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# A recent study has found that within the past few years,

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31 Aug 2005, 05:56
A recent study has found that within the past few years, many doctors had elected early retirement rather than face the threats of lawsuits and the rising costs of malpractice insurance.

(A) had elected early retirement rather than face
(C) have elected retiring early instead of facing
(D) have elected to retire early rather than facing
(E) have elected to retire early rather than face
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31 Aug 2005, 06:02
I will go with E on this.

I know its between C and E.

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31 Aug 2005, 06:20
I have found this material when looking for instead of vs rather than:

The phrase rather than consists of an adverb and a conjunction and often means "and not," as in I decided to skip lunch rather than eat in the cafeteria again. It is grammatically similar to sooner than in that it is used with a "bare" infinitiveâ€”an infinitive minus to: I would stay here and eat flies sooner than go with them.

Rather than can also be used with nouns as a compound preposition meaning "instead of": I bought a mountain bike rather than a ten-speed. But some people object to this use, insisting that than should be used only as a conjunction. They therefore object to constructions in which rather than is followed by a gerund, as in Rather than buying a new car, I kept my old one.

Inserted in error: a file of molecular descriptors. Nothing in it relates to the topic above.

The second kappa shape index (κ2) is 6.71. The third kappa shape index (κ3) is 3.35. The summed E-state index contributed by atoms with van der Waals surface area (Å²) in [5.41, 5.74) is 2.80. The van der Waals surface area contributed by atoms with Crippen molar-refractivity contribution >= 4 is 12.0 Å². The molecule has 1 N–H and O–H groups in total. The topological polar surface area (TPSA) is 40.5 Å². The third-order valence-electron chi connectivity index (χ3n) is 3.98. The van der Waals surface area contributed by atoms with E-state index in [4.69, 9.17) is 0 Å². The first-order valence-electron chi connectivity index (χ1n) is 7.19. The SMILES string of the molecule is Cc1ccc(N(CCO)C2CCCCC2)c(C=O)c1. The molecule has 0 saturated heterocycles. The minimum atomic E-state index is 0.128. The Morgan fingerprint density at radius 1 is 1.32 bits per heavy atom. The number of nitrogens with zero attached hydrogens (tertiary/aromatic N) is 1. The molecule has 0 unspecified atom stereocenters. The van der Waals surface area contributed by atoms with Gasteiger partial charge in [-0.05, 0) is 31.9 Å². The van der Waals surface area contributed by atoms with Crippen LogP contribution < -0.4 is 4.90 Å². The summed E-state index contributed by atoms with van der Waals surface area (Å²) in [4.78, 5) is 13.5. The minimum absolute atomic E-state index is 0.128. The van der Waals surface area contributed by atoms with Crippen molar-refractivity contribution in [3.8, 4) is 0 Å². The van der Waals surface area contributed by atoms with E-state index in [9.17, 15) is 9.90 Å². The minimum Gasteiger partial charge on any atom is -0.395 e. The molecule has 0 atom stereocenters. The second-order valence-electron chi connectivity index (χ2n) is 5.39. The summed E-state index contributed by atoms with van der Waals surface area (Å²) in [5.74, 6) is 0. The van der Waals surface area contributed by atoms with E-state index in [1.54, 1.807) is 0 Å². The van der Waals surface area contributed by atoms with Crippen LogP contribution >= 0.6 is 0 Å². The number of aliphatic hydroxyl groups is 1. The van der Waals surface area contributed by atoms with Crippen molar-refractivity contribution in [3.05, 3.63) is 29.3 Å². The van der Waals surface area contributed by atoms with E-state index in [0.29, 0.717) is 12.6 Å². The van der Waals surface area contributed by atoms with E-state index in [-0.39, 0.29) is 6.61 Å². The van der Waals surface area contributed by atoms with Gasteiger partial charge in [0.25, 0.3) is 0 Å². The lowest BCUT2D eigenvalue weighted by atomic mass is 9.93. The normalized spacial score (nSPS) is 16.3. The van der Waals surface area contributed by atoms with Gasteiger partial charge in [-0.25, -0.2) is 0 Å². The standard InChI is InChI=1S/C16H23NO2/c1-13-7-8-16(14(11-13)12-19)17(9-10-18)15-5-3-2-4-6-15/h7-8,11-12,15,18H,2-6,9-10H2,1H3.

In some cases, however, rather than can only be followed by a gerund and not by a bare infinitive. If the main verb of the sentence has a form that does not allow parallel treatment of the verb following rather than, you cannot use a bare infinitive, and you must use a gerund. This is often the case when the main verb is in a past tense or has a participle. Thus, you must say The results of the study, rather than ending (not end or ended) the controversy, only added to it. If the main verb was in the present tense (add), you could use the bare infinitive end.

Curiously, when the rather than construction follows the main verb, it can use other verb forms besides the bare infinitive. Thus you can say The results of the study added to the controversy rather than ended it.